Montrealers Are Protesting For Safer Streets Following The Hit-And-Run Death Of A 7-Year-Old
"Urban infrastructure rarely protects children’s safety."
Over a hundred Montrealers gathered in the snow outside Jean-Baptiste-Meilleur primary school on Friday morning. Many held signs calling for safer roads in the Centre-Sud, where seven-year-old Ukrainian refugee Maria Legenkovska was killed in a hit-and-run two days prior.
In addition to honouring Legenkovska, who died on her way to school, protesters demanded more secure school zones and less car-centric infrastructure in Montreal and throughout the province.
"Walking to school should never be deadly. Urban infrastructure rarely protects children’s safety," said Mathieu Murphy-Perron, a founding member of Vélorution Montréal, one of the organizations behind the protest.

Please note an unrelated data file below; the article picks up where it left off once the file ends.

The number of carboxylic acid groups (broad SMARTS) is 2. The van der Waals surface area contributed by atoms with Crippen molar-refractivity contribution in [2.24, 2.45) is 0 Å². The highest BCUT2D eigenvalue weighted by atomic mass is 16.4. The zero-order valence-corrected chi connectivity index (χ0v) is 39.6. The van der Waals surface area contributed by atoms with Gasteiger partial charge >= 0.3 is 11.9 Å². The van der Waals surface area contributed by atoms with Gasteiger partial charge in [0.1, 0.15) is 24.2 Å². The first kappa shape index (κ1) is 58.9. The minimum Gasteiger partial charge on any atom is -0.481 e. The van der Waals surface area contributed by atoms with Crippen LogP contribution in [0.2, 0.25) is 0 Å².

"Automobile fluidity has become the norm, and the ones who pay the price are families and the independence of young people. What are we waiting for to truly secure school zones and corridors?”
Earlier this year, CAA-Québec found that 96% of drivers exceed the legal speed limit by at least 10 km on average in Montreal school zones.
Montreal Mayor Valerie Plante responded to the protest by announcing that corrective safety measures would be implemented near Jean-Baptiste-Meilleur. But protest organizers say more needs to be done.
"We ask that officials accelerate the installation of urban planning measures that prioritise the safety of people over the fluidity of motorised vehicles, as well as to increase the funding of road safety corrective measures," said Sandrine Cabana-Degani, Executive Director of Piétons Québec, a pedestrian-focused non-profit also behind the protest.
In the past month and a half, at least six people have died in the city and five have been grievously injured in car-related accidents.